A case of West Nile virus confirmed in Pittsburg County is one of only two cases found statewide so far this year. The other case is in Tulsa County.
“Right now, it’s the only two counties we’re aware of,” said Becky Coffman, an epidemiologist at the Oklahoma State Department of Health.
The individual with the confirmed case of West Nile virus in Pittsburg County has been identified by the health department only as a man “in the age 65 or older category,” Coffman said.
While it’s not unheard of to have cases of West Nile virus found in Oklahoma in July, it is still early in the season, noted Pittsburg County Health Department Administrator Mike Echelle.
With only one case of West Nile virus reported in the entire state in 2011, the number of confirmed cases in Oklahoma has already doubled when compared to last year.
“We’re certainly wanting people to be warned about West Nile,” Echelle said.
Citing privacy concerns, Coffman said the health department would not release what part of Pittsburg County the man who has a confirmed case of West Nile virus is from, or even if he’s still in the hospital.
“West Nile virus is a virus that’s prevalent in our county,” Echelle said. “We’re going to have to contend with it every year. Individuals need to take precautions.”
In the decade that’s passed since confirmation that the illness had spread to Oklahoma in 2002, there have been 329 cases of the illness and 20 deaths reported in the state, according to the health department.
West Nile virus is spread by the bite of the Culex mosquito. The mosquito feeds on birds infected with the virus and then transmits the virus by biting humans, horses, as well as some other mammals, a health department report stated.
One of the best protections is prevention, according to health officials.
“The most dangerous time to be out is at dusk and dawn,” Coffman said.
“If you’re out at dusk or dawn, wear long sleeves.”
Use a mosquito or insect repellent that contains DEET, Echelle advised. Insect repellent with permethrin should be used on clothing only, according to the health department.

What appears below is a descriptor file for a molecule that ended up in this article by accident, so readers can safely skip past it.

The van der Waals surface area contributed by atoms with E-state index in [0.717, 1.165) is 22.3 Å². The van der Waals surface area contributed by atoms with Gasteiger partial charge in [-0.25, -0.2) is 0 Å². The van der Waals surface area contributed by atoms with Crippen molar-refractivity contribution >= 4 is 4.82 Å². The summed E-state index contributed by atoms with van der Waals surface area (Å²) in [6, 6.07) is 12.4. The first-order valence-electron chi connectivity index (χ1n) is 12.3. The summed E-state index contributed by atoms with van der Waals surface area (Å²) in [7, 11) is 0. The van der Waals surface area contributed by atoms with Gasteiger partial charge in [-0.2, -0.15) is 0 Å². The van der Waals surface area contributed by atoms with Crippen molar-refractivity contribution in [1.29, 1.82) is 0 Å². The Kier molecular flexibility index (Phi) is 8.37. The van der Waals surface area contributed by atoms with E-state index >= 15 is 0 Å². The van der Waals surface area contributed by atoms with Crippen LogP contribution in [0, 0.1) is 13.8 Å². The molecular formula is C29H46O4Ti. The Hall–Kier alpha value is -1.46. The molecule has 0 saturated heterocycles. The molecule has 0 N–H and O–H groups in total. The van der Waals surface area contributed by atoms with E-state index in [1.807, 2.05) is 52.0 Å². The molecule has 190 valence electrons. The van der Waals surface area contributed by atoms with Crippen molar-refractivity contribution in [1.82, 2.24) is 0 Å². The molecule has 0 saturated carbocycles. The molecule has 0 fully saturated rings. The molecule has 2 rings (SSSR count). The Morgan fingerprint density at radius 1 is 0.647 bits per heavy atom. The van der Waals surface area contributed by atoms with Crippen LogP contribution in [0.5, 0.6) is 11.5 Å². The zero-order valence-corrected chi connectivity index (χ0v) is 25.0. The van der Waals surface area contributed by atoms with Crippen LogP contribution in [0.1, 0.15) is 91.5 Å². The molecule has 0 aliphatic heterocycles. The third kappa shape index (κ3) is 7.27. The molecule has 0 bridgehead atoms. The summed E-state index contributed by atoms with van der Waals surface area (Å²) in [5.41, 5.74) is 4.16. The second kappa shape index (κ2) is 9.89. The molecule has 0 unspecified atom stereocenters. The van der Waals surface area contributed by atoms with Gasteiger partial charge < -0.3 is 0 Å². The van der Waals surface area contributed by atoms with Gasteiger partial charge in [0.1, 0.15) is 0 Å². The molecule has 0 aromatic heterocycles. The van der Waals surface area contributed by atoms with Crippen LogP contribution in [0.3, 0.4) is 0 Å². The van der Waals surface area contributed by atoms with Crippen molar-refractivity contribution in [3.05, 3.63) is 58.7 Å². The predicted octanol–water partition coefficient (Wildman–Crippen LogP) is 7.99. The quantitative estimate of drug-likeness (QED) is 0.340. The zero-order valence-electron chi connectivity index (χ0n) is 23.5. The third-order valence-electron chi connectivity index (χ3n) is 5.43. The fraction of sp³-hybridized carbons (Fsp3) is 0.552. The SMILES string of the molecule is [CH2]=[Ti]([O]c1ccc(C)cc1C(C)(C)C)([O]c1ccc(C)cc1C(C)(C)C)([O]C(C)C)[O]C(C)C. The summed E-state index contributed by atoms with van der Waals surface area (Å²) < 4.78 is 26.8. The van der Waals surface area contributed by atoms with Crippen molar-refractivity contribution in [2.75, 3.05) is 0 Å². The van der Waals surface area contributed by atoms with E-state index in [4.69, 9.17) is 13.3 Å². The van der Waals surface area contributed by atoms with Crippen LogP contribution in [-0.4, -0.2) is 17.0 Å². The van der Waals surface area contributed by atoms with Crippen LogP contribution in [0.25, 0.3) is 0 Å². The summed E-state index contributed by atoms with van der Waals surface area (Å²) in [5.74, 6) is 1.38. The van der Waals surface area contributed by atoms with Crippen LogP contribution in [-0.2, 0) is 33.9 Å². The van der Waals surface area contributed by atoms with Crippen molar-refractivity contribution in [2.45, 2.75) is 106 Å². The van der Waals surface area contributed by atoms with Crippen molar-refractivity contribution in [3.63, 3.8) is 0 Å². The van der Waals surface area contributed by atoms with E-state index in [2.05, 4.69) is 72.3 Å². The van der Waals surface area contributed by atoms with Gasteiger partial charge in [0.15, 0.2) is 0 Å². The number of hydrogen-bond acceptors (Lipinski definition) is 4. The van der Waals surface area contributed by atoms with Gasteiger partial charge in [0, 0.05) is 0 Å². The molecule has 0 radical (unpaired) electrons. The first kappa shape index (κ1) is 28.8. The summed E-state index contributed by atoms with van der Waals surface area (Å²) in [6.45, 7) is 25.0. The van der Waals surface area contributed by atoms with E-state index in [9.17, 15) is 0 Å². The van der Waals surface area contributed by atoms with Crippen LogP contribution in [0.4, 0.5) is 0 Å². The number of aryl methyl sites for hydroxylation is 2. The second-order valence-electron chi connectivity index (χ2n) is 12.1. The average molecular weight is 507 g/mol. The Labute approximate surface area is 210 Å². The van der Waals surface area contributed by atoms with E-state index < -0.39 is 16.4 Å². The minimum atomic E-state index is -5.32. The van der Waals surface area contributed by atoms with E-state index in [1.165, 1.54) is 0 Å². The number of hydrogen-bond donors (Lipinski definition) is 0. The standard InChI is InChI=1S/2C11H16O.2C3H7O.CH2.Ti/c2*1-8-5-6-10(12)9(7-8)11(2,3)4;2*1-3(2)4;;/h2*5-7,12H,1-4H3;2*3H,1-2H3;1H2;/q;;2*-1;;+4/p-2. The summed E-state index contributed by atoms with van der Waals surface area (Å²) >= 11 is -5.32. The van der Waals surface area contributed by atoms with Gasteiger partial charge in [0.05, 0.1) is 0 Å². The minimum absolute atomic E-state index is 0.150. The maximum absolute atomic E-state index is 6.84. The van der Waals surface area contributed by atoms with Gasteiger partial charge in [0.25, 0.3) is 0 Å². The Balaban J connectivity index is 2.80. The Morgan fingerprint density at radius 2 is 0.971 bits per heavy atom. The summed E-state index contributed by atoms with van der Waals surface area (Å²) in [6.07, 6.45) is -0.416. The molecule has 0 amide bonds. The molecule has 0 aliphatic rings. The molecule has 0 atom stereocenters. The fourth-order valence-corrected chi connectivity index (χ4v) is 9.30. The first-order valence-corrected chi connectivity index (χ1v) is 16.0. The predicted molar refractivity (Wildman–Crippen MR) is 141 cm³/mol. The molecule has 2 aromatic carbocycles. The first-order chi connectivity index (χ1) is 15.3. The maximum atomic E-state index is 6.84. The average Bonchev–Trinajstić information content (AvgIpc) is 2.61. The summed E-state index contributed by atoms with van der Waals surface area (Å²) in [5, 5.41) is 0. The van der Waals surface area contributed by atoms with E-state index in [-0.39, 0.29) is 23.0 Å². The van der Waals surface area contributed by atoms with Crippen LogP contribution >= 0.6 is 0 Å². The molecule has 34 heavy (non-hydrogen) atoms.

Coffman also urged individuals to make sure there is no free-standing water around, such as in containers, cans, buckets or even disposable cups.
“Empty your animal’s water every day,” she suggested.
Also make sure window screens are in good repair, Coffman added — meaning make sure there are no openings big enough for mosquitoes to crawl through.
For those who have bird baths, ornamental ponds, fountains, or other items with water, a larvicide is available from most home improvement stores, according to Echelle and Coffman. The larvicides are designed to get rid of the mosquito larvae, but animals and birds can still drink the water, they said.
Leaves and other debris should be regularly cleared from rain gutters to make sure they are not clogged, health personnel advised.
Referring to the steps to reduce the threat of standing water and other precautions, Coffman said every resident should be doing this.
“These mosquitoes don’t fly great distances,” she said.
Those who are aged 50 or older face the greatest danger of complications from West Nile virus, according to the health department.
The strongest symptoms include a sudden onset of fever, headache, dizziness, and muscle weakness, according to information from the health department. More long-lasting complications can include difficulty concentrating, migraine headaches, extreme muscle weakness and tremors, and paralysis of a limb, the health department stated.
If one or more of these symptoms develop, especially after suffering mosquito bites within the previous two weeks, a health care provider should be contacted.
“If you have an illness, with a fever, mention it to the doctor if there are mosquito bites,” Coffman advised.
With individuals over the age of 50 at greatest risk of developing severe neurologic disease from WNV infection, some of the neurological effects may be permanent, according to the health department.
While some may experience strong symptoms, others may not.
“It has a wide spectrum, from no symptoms at all, to light symptoms to those as severe as the flu,” Coffman said.
The strongest symptoms can be neuro invasive,” she said.
While no vaccination is available for humans, there are vaccines for horses, mules and donkeys.
“Horses, mules and donkeys are highly susceptible to West Nile,” Echelle said.
Those who own horses or the other equine animals may want to contact their veterinarian regarding vaccinations, Echelle advised.
Coffman said some experts are attributing the confirmation of cases of West Nile virus so early in the season to the fact that Oklahoma had such a mild winter.
CONTACT James Beaty at firstname.lastname@example.org.